The completed models were used in injection technique laboratories that taught needle-guidance procedures with the use of ultrasonography. Before participating in the laboratory, medical students and residents of the current study mastered basic ultrasonography techniques and applications through clinical ultrasonography coursework and monthly didactic ultrasonography sessions.22 The laboratory began with a presentation that explained the objectives and clinical relevance of the injection exercise. The presentation was followed by a live demonstration of the injection technique and ultrasonography scanning technique using the 3D-printed models (Figure 2). The models are also ideal for ultrasonography-guided techniques because the gel produces a realistic tissue-like texture when imaged. Participants used Mindray-5 ultrasonography machines with 10L4s linear ultrasonography transducer and a frequency bandwidth of 8.0/10.0/12.0 MHz (Shenzhen Mindray Bio-Medical Electronics Co.). 
Figure 2.
Spine and pelvic models used in the joint injection technique laboratories. (A) 3D-printed medical gel cervical model with the needle showing facet joint access; (B) 3D-printed medical gel lumbar model with the needle showing lumbar/epidural access; (C) 3D-printed medical gel pelvic model with the needle showing sacroiliac joint access, where the inset shows the ultrasonography image indicating the needle position; (D) 3D-printed medical gel pelvic model with the needle showing caudal epidural access, where the inset shows the ultrasonography image indicating the needle position.
Figure 2.
Spine and pelvic models used in the joint injection technique laboratories. (A) 3D-printed medical gel cervical model with the needle showing facet joint access; (B) 3D-printed medical gel lumbar model with the needle showing lumbar/epidural access; (C) 3D-printed medical gel pelvic model with the needle showing sacroiliac joint access, where the inset shows the ultrasonography image indicating the needle position; (D) 3D-printed medical gel pelvic model with the needle showing caudal epidural access, where the inset shows the ultrasonography image indicating the needle position.
The objective of the injection ultrasonography laboratory was to identify anatomical structures of interest and perform injections. Students and residents had to identify the following anatomical structures to perform injections: C1-C7 spinous and transverse processes and facet joints on the cervical model; L1 through L5 spinous processes on the lumbar puncture model; and L4 and L5 spinous processes, sacroiliac joints, and caudal epidural region on the pelvic model.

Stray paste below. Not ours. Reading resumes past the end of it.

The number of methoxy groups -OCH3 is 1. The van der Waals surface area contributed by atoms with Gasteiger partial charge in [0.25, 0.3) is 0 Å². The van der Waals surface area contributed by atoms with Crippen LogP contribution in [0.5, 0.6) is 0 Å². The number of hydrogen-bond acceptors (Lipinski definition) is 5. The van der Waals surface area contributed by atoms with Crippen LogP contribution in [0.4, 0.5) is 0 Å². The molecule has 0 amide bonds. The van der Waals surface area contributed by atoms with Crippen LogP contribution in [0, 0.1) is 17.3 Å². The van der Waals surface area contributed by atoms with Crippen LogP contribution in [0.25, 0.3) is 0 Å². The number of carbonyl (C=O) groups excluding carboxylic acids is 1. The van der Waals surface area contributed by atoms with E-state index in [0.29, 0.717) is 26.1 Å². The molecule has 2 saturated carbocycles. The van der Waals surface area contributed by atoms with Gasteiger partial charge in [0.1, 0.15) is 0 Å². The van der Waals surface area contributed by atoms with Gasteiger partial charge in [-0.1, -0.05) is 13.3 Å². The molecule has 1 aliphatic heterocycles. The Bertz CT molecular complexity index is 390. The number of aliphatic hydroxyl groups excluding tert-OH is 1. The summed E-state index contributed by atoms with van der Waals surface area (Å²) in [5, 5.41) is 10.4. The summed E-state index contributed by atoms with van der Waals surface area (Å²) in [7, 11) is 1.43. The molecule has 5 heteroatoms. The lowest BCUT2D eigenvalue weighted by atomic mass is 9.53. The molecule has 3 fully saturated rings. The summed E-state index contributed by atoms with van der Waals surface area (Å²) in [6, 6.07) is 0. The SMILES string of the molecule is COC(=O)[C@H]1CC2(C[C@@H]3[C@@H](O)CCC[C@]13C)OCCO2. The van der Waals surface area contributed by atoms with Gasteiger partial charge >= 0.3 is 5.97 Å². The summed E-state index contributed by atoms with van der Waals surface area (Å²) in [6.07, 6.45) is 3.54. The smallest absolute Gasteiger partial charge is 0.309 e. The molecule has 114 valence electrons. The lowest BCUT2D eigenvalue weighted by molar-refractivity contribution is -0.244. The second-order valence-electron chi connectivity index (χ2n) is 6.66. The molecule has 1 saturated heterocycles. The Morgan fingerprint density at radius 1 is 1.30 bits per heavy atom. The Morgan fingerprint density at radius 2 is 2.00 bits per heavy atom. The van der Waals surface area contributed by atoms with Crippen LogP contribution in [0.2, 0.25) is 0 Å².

After the training laboratory, participants were asked to complete a 17-item paper survey about their perceptions of the importance of the models for education and future practice. The survey was created specifically for the current study by the course director for the Clinical Ultrasonography course; it was voluntary, anonymous, and did not collect demographic information. The survey was validated using predoctoral fellows (completed 2 years of medical school, taking a year off to help faculty teach courses) to verify, items were readable, and interpreted consistently. Fifteen items were Likert-scale (strongly disagree, disagree, neither agree nor disagree, agree, and strongly agree) items. Those items evaluated participant comfort level with performing joint injections after using the models with ultrasonography needle guidance, overall satisfaction with the models, and likelihood of using 3D models in the future. Items also asked participants to compare commercial injection training models with the in-house 3D models (feel, anatomical correctness, and comfort when using the models). The last 2 survey items were open-ended items that asked, “What is one thing you would like to see as part of the Injection Lab regarding the use of simulation models that we did not include?,” and “Please leave comments about the use of 3D-printed models in medical education.” 
The current study used a sample of convenience, so no formal sample size calculation was performed. Total scores for the 15 Likert-scale items (where strongly agree was defined as 5 and strongly disagree was defined as 1) were calculated for all participants. Survey responses were summarized with frequencies and percentages. Agree and strongly agree responses were combined and defined as suggesting agreement. Disagree and strongly disagree responses were also combined and defined as suggesting disagreement. A χ2 test was used to compare the proportion of agreement between students and residents. The binomial test of proportion was used to compare the proportions of agreement and disagreement for all individual survey items. Data analysis was completed using SAS version 9.4 (SAS Institute, Inc.). P≤.05 was considered statistically significant. 
Results
Fifteen medical students and 21 residents completed the survey. Combining all survey items for students and residents separately, 14 (94.7%) students and 18 (87.3%) residents agreed, no students and 1 (3.2%) resident disagreed, and 1 (5.3%) student and 2 (9.5%) residents were neutral on the importance of 3D-printed models for injection training (P=.004). 
Responses for all participants on all survey items are summarized in the Table. For defined agreement responses, all participants thought that the 3D-printed models were easy to use, while a majority (34 [94.4%]) thought that they were a useful tool to provide injection training and that they increased participant comfort in performing joint injections (28 [77.8%]). Students and residents (35 [97.2%]) agreed the models were a reasonable alternative to commercial training models (22 [61.1%]) felt capable of successfully performing cervical and/or pelvic injections, and 23 (63.9%) felt capable of successfully performing a lumbar/epidural procedure. Most participants (34 [94.4%]) would have liked to use the 3D-printed models in the future for personal training purposes.